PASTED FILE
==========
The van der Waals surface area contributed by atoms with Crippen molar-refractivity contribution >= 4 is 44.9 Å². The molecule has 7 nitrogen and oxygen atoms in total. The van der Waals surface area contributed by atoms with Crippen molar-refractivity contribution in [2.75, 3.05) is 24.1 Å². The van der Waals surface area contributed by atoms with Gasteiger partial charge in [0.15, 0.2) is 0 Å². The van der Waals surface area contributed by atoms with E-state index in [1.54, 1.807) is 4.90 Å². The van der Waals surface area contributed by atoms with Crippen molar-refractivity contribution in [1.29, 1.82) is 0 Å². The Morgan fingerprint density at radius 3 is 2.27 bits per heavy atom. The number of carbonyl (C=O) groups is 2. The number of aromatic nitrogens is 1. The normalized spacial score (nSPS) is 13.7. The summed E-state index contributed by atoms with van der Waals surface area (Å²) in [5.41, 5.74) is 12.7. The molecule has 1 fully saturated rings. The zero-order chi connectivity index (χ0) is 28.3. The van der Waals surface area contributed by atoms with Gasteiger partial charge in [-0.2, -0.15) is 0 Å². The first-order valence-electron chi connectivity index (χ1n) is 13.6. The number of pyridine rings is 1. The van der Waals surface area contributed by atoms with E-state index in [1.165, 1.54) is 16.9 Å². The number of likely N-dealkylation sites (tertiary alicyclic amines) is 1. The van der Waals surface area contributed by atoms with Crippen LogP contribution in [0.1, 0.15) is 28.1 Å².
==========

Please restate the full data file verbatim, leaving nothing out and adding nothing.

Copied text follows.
The van der Waals surface area contributed by atoms with Crippen molar-refractivity contribution >= 4 is 44.9 Å². The molecule has 7 nitrogen and oxygen atoms in total. The van der Waals surface area contributed by atoms with Crippen molar-refractivity contribution in [2.75, 3.05) is 24.1 Å². The van der Waals surface area contributed by atoms with Gasteiger partial charge in [0.15, 0.2) is 0 Å². The van der Waals surface area contributed by atoms with E-state index in [1.54, 1.807) is 4.90 Å². The van der Waals surface area contributed by atoms with Crippen molar-refractivity contribution in [1.29, 1.82) is 0 Å². The Morgan fingerprint density at radius 3 is 2.27 bits per heavy atom. The number of carbonyl (C=O) groups is 2. The number of aromatic nitrogens is 1. The normalized spacial score (nSPS) is 13.7. The summed E-state index contributed by atoms with van der Waals surface area (Å²) in [5.41, 5.74) is 12.7. The molecule has 1 fully saturated rings. The zero-order chi connectivity index (χ0) is 28.3. The van der Waals surface area contributed by atoms with Gasteiger partial charge in [-0.2, -0.15) is 0 Å². The first-order valence-electron chi connectivity index (χ1n) is 13.6. The number of pyridine rings is 1. The van der Waals surface area contributed by atoms with E-state index in [1.165, 1.54) is 16.9 Å². The number of likely N-dealkylation sites (tertiary alicyclic amines) is 1. The van der Waals surface area contributed by atoms with Crippen LogP contribution in [0.1, 0.15) is 28.1 Å².